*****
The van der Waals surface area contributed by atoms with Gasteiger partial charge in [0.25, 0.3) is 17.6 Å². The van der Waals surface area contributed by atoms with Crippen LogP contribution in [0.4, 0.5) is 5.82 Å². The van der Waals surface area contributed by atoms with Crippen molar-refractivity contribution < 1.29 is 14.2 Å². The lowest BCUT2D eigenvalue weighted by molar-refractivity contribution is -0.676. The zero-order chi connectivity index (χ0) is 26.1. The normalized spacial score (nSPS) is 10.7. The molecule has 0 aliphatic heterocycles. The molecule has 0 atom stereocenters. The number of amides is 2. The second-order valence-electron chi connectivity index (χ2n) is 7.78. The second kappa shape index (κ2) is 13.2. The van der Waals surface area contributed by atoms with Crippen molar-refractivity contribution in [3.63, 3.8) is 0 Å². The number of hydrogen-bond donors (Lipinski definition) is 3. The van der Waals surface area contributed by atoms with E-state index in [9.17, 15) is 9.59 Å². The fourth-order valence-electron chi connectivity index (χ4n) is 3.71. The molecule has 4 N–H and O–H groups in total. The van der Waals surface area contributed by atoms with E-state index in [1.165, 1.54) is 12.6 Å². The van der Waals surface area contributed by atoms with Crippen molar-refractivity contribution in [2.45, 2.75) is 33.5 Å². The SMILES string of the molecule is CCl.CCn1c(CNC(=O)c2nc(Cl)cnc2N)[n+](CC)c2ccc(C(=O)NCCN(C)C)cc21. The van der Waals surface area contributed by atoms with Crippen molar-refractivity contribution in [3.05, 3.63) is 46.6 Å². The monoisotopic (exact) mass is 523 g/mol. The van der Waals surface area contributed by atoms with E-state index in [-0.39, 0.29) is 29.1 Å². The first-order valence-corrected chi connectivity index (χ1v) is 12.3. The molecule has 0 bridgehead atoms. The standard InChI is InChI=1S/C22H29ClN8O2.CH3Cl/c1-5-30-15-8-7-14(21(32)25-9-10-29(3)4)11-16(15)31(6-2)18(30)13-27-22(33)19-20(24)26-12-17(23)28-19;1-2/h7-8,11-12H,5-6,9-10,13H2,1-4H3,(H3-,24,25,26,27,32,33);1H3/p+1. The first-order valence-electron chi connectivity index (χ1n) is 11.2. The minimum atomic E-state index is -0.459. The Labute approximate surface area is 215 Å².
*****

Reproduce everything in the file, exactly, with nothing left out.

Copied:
The van der Waals surface area contributed by atoms with Gasteiger partial charge in [0.25, 0.3) is 17.6 Å². The van der Waals surface area contributed by atoms with Crippen LogP contribution in [0.4, 0.5) is 5.82 Å². The van der Waals surface area contributed by atoms with Crippen molar-refractivity contribution < 1.29 is 14.2 Å². The lowest BCUT2D eigenvalue weighted by molar-refractivity contribution is -0.676. The zero-order chi connectivity index (χ0) is 26.1. The normalized spacial score (nSPS) is 10.7. The molecule has 0 aliphatic heterocycles. The molecule has 0 atom stereocenters. The number of amides is 2. The second-order valence-electron chi connectivity index (χ2n) is 7.78. The second kappa shape index (κ2) is 13.2. The van der Waals surface area contributed by atoms with Crippen molar-refractivity contribution in [3.63, 3.8) is 0 Å². The number of hydrogen-bond donors (Lipinski definition) is 3. The van der Waals surface area contributed by atoms with E-state index in [9.17, 15) is 9.59 Å². The fourth-order valence-electron chi connectivity index (χ4n) is 3.71. The molecule has 4 N–H and O–H groups in total. The van der Waals surface area contributed by atoms with E-state index in [1.165, 1.54) is 12.6 Å². The van der Waals surface area contributed by atoms with Crippen molar-refractivity contribution in [2.45, 2.75) is 33.5 Å². The SMILES string of the molecule is CCl.CCn1c(CNC(=O)c2nc(Cl)cnc2N)[n+](CC)c2ccc(C(=O)NCCN(C)C)cc21. The van der Waals surface area contributed by atoms with Crippen molar-refractivity contribution in [3.05, 3.63) is 46.6 Å². The monoisotopic (exact) mass is 523 g/mol. The van der Waals surface area contributed by atoms with E-state index in [-0.39, 0.29) is 29.1 Å². The first-order valence-corrected chi connectivity index (χ1v) is 12.3. The molecule has 0 bridgehead atoms. The standard InChI is InChI=1S/C22H29ClN8O2.CH3Cl/c1-5-30-15-8-7-14(21(32)25-9-10-29(3)4)11-16(15)31(6-2)18(30)13-27-22(33)19-20(24)26-12-17(23)28-19;1-2/h7-8,11-12H,5-6,9-10,13H2,1-4H3,(H3-,24,25,26,27,32,33);1H3/p+1. The first-order valence-electron chi connectivity index (χ1n) is 11.2. The minimum atomic E-state index is -0.459. The Labute approximate surface area is 215 Å².